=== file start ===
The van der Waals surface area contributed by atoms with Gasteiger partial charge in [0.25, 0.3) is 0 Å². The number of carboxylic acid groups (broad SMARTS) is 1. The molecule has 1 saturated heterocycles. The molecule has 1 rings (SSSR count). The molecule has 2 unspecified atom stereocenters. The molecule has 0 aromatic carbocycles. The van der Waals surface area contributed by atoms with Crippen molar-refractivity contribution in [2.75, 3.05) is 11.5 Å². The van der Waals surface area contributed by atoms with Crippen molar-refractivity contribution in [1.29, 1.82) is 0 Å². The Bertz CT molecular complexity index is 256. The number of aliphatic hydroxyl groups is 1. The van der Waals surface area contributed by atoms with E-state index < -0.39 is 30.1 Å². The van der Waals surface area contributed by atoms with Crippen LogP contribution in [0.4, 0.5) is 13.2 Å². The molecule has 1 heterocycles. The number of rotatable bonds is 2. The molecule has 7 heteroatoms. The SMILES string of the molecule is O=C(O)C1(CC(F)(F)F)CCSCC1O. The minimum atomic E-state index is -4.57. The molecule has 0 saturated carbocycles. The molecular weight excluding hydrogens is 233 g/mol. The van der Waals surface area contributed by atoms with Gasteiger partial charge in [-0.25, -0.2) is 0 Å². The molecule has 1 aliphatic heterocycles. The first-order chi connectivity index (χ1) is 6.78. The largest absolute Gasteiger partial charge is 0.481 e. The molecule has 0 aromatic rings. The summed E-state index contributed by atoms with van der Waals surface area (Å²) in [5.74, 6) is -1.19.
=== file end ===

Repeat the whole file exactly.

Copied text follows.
The van der Waals surface area contributed by atoms with Gasteiger partial charge in [0.25, 0.3) is 0 Å². The number of carboxylic acid groups (broad SMARTS) is 1. The molecule has 1 saturated heterocycles. The molecule has 1 rings (SSSR count). The molecule has 2 unspecified atom stereocenters. The molecule has 0 aromatic carbocycles. The van der Waals surface area contributed by atoms with Crippen molar-refractivity contribution in [2.75, 3.05) is 11.5 Å². The van der Waals surface area contributed by atoms with Crippen molar-refractivity contribution in [1.29, 1.82) is 0 Å². The Bertz CT molecular complexity index is 256. The number of aliphatic hydroxyl groups is 1. The van der Waals surface area contributed by atoms with E-state index < -0.39 is 30.1 Å². The van der Waals surface area contributed by atoms with Crippen LogP contribution in [0.4, 0.5) is 13.2 Å². The molecule has 1 heterocycles. The number of rotatable bonds is 2. The molecule has 7 heteroatoms. The SMILES string of the molecule is O=C(O)C1(CC(F)(F)F)CCSCC1O. The minimum atomic E-state index is -4.57. The molecule has 0 saturated carbocycles. The molecular weight excluding hydrogens is 233 g/mol. The van der Waals surface area contributed by atoms with Gasteiger partial charge in [-0.25, -0.2) is 0 Å². The molecule has 1 aliphatic heterocycles. The first-order chi connectivity index (χ1) is 6.78. The largest absolute Gasteiger partial charge is 0.481 e. The molecule has 0 aromatic rings. The summed E-state index contributed by atoms with van der Waals surface area (Å²) in [5.74, 6) is -1.19.